Beer Alien, being fascinated with all things beer, has begun interviewing professional brewers in order to better understand the humans that make the beer we love so much. Through these interactions we hope to better understand and appreciate the beer you humans create on this planet. 

We had the distinct pleasure of talking with Kushal Hall of Speakeasy Ales & Lagers:

Kushal Hall - Speakeasy

Kushal Hall, Director Of Brewing at Speakeasy Ales & Lagers, San Francisco

Beer Alien: How long have you been a professional brewer?

I started my professional career on the bottling line with Speakeasy in August of 2007.  I’ve worked through a few production positions here, and I’m currently the Director of Brewing.

Beer Alien: What is your favorite part of the job? least favorite part of the job?

My favorite part of working in the beer industry is the people.  It’s hard for me to imagine a creative industry that’s more open, sharing, and good willed, than the people I’ve met and worked with in the beer industry. I also enjoy seeing our company, my coworkers, and myself, growing and improving each year.  I like that as a community we admit we’re not the best, that we have room to grow, and we take pride in striving to make better beer every year.

My least favorite part of the job is when we lose control of a problem.  There are many challenges in a production facility, but some require replacement of a piece of equipment, getting the local utility company to assist us, or some other outside factor.  These things take time, and cause stoppages that leave us hanging without a clear idea of when we can run again, which is incredibly frustrating.

Beer Alien: How has your opinion of brewing beer changed from when you were a home brewer to now being a professional brewer?

When I home-brewed, before working at Speakeasy, I made one batch at a time.  Now, working at a production brewery we develop new recipes slowly and with a more directed purpose, and we’re constantly striving towards improved quality and efficiency (efficiency being something I never worried about as a home brewer), as well as consistency on all our beers.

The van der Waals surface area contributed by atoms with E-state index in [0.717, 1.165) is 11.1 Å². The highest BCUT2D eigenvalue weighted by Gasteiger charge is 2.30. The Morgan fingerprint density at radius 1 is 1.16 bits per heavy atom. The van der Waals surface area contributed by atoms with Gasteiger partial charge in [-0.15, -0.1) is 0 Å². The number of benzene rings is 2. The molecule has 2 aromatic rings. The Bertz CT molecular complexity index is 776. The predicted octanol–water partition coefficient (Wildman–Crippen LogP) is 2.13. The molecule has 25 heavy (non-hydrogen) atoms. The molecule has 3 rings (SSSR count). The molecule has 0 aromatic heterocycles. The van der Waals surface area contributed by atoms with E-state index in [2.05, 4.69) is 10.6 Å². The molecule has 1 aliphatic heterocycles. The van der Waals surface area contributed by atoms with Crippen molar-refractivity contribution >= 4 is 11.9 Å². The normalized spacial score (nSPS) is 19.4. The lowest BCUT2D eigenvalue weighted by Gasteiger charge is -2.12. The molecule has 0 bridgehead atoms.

Beer Alien: When did you realize you wanted to be a professional brewer and how long after realizing did it take you to become a professional brewer?

I decided that I wanted to be a brewer after college.  I was unclear on what I wanted to do, and whether or not to follow my dreams of becoming a fine art photographer.  As I was falling out of interest in photography, I was discovering a passion for craft beer and brewing.  I found that brewing provided me with the creative outlet that I craved, and left me with a more tangible product to sell.  I moved to San Francisco and started applying to breweries.  It took me 18 months to find an entry-level job on Speakeasy’s bottling line, and another 18 months in packaging before I was trained to brew.

Beer Alien: Share your most interesting brewing disaster.

One that comes to mind was when the door on a 60 bbl tank of beer, which was about to be filtered, blew open due to a mechanical fault.  This partially carbonated, cold beer, blasted out of the small gap that formed between the door and the tank wall, until the door gave way and bent outward dumping the tank onto the floor.  The resulting mass of foam was too much for our drains, and most of the brewery floor ended up under a couple inches of head.  It took two days to clean the place back up.